Workers' Compensation

Hatchet Job: Delaware IAB Orders Separation of Bills for Compensable Body Part

Today's post is offered up by attorney Chris Logullo of Chrissinger & Baumberger.  A recent Motion Day Hearing on the issue of what happens when the carrier requests that the doctor delineate his medical charges to parcel out the compensable treatment for an arguably unrelated body part and the doctor declines to do so.  Liberty Mutual's concern in this case, a well-founded one indeed, was that if it paid bills that were subsumed within them the treatment for the disputed low back, they would be vulnerable to the argument that any denial of causation would be deemed waived.  In this case there was an acknowledged claim for the neck and shoulder-- the provider was Dr. Jay Fried who testified briefly.  Dr. Fried had recorded in his records that the low back was "significant and debilitating," which was somewhat contradictory to the claimant's position that this was "incidental treatment".  A summary of Dr. Fried's testimony as follows:

"He documents all of a patient's medical problems, including pain in all body parts, in order to justify treatment.  He cannot bill two different insurance carriers for one appointment and one service.  Claimant would have the same appointments and medications even without the lumbar spine because he is already on a high dose of medication for his neck and shoulder issues."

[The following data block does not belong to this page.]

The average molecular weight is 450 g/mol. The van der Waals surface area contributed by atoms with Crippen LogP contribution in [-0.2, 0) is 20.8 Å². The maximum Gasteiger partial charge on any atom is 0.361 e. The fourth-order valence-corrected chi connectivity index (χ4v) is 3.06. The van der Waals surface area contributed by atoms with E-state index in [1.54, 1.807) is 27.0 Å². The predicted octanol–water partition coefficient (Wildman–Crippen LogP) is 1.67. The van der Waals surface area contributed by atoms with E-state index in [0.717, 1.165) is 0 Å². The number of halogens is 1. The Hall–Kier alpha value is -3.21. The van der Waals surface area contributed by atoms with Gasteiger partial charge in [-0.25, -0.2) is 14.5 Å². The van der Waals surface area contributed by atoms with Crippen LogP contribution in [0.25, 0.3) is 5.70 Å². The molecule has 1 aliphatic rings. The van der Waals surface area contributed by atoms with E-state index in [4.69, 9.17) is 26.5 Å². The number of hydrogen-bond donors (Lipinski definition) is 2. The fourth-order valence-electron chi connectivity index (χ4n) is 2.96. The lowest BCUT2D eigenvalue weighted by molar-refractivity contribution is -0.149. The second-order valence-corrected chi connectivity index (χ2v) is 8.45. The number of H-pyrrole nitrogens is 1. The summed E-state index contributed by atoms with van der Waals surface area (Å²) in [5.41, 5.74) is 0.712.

And what did the Board do with this?  They issued an Order compelling Dr. Fried to "separate out the bills for treatment to the neck and shoulder versus the lumbar spine."  I kind of wondered what exactly that meant from a practical standpoint.  I spoke to Chris Logullo who explained that as a result of this Order, Liberty Mutual expects to be billed at two-thirds of the total charge, allowing that there are now three body parts involved and two of them are admittedly compensable under work comp.  According to Chris, the Board members asked the doctor if he had Medicare patients-- he replied that he did.  He was then admonished that if he could parse out treatment in a Medicare context, there should be no impediment to delineating his treatment in a case like this.

The case is Roland Foskey v. Johnny Janosik, IAB# 1300738 (9/15/11) (ORDER).

Thanks again to Chris Logullo and the gang at Chrissinger & Baumberger for bringing this to my attention!

Irreverently yours,
Cassandra Roberts

Delaware Detour & Frolic   Visit Delaware Detour & Frolic, a law blog by Cassandra Roberts

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